It would be refreshing if a leader was willing to back up a bold statement that could provide stability with action, and not just use it as solid rhetoric in a political posture.

Rebecca Shepard says:

My parents were alive and well in WWII (my Dad fought in it).

Jordan they told me WAS the country given to Palestinians! They have a country much larger than the small footprint of Israel but Arabs will NOT be happy till they own ALL of Israel! It is a disgrace Muslims control the access our our ancestors tombs in Hebron! If Abraham, Isaac, or Jacob were alive, they would NOT tolerate this!

Ben Pincus says:

Few ask the obvious question: the country was called Trans-Jordan and changed its name to Jordan. What happened? Jordan was carved out of the League of Nations British Mandate for Palestine in 1922, illegally, by Winston Churchill, and given to Abdullah, one of the sons of Hussein of Mecca to whom the infamous McMahon Letter was written. It was called Trans-Jordan at its independence—‘trans’ the Latin word for ‘across’ as a shorthand for “that part of Palestine ACROSS the Jordan River”—the east bank! After the war of 1948, Jordan ended up in possession of territory on the west bank of the Jordan. It illegally annexed that teritory—in a move only recognized by Britain and itself—and changed its name to Jordan to avoid the contradiction. Israel captured that territory, disputed since 1949, in 1967. Suddenly it became known as the “West Bank” as if it was legitimately “that part of Jordan on the west bank of the river.” It has never been Jordanian TERRITORY TO BEGIN WITH.

How many Palestinians did King Hussein kill in Black September? It certainly numbers well into the thousands. How long before the monarchy was deposed by the Palestinians, if something like this were to happen?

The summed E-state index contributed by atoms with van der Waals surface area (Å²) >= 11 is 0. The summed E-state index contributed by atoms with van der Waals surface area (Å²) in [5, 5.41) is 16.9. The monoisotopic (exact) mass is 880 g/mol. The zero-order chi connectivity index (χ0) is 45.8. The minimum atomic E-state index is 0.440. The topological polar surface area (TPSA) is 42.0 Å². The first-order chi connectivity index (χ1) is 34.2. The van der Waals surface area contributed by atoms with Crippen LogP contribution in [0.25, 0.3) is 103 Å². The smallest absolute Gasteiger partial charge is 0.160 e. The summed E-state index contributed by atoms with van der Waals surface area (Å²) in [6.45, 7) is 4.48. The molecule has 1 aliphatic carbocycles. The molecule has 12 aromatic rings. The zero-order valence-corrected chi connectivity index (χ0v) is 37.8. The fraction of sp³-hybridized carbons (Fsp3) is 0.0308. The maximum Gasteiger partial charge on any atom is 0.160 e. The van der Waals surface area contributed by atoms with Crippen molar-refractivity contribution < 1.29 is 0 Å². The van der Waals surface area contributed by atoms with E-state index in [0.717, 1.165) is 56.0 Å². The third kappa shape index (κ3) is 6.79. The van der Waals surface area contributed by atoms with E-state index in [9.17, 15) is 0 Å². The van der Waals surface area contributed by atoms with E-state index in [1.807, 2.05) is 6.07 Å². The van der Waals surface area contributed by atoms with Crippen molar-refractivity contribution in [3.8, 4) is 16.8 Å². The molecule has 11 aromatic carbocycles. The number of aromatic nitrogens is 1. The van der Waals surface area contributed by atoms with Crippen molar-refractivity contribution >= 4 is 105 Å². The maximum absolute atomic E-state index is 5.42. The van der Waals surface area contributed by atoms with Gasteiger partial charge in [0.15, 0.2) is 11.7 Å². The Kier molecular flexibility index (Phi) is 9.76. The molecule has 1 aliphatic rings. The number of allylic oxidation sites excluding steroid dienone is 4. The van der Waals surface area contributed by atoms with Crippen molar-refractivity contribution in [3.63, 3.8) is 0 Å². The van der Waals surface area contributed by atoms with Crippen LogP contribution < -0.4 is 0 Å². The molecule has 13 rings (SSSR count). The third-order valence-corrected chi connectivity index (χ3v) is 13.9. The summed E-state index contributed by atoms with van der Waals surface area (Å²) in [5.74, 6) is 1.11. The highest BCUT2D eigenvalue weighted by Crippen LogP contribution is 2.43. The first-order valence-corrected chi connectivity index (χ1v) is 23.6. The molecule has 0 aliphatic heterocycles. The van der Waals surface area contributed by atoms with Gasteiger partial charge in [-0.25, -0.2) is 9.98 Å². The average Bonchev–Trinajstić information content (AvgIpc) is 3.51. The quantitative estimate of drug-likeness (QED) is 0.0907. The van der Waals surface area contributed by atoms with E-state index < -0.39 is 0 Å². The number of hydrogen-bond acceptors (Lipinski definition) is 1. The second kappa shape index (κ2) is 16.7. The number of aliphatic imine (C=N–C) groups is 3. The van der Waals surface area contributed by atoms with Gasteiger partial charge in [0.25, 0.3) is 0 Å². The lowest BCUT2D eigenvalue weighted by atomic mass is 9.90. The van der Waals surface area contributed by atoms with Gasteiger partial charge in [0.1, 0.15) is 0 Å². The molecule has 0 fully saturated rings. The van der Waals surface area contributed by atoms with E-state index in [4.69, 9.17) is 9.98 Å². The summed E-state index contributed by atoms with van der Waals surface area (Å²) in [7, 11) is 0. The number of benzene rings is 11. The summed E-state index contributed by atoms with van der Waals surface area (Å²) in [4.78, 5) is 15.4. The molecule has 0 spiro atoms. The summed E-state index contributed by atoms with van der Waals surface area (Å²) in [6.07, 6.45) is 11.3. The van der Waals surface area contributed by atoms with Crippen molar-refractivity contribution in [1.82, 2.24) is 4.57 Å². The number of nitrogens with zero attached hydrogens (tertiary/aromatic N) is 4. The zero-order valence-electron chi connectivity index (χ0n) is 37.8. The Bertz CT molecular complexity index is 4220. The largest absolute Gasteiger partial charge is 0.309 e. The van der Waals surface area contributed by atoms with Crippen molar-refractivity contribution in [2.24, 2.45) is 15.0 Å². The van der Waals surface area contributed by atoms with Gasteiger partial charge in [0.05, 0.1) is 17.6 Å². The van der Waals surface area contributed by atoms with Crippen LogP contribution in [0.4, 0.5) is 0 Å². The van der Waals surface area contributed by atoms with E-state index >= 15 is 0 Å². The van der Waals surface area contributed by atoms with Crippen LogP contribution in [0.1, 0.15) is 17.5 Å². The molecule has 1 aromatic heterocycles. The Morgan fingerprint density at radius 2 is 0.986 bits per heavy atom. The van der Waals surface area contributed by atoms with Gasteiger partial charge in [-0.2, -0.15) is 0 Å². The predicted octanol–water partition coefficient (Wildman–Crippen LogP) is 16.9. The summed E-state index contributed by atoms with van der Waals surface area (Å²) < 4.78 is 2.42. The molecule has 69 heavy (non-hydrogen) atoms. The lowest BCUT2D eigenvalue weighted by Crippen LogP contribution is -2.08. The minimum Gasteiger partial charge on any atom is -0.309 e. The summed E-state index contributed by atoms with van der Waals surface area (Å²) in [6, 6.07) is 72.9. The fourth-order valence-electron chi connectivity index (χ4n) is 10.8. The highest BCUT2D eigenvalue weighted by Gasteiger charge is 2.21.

That’s why, as The New York Times reported on March 13, 2010, that the Jordanian government is expelling thousands of Jordanians of Palestinian background.

They know how tenuous their grip on power is. Just like their neighbors, the Assads.

FW, your statement is partial and incomplete. The Jordanian army showed great restraint – at the urging of HM King Hussein – when the PLO was trying to take over Jordan militarily. When this tension reached breaking point, the Jordanian army did was was necessary to preserve its country. Which other Arab country granted Palestinians the right to acquire its citizenship?

SOME INFO I THOUGHT YOU WOULD LIKE TO KNOW.. IN WAR THERE IS ALWAYS CASUALTIES! Don’t mistake that for killings of Palestinians! The late king hussein did not murder anyone! Jordan is not and never was Palestine! Everyone seems to be grasping for straws that if they say that enough somehow magically it would become true! Again Jordan is not Palestine. for those that have been mislead to believe that it is true! Just do your research! Don’t be misguided educate yourself. Btw Jordan was never given to Palestinians either but Jordan did help them out due to the fact their land was under occupation and they had no where to go!

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Did Jordanian Leader Float Annexation?

The ‘Jordan as Palestinian state’ trope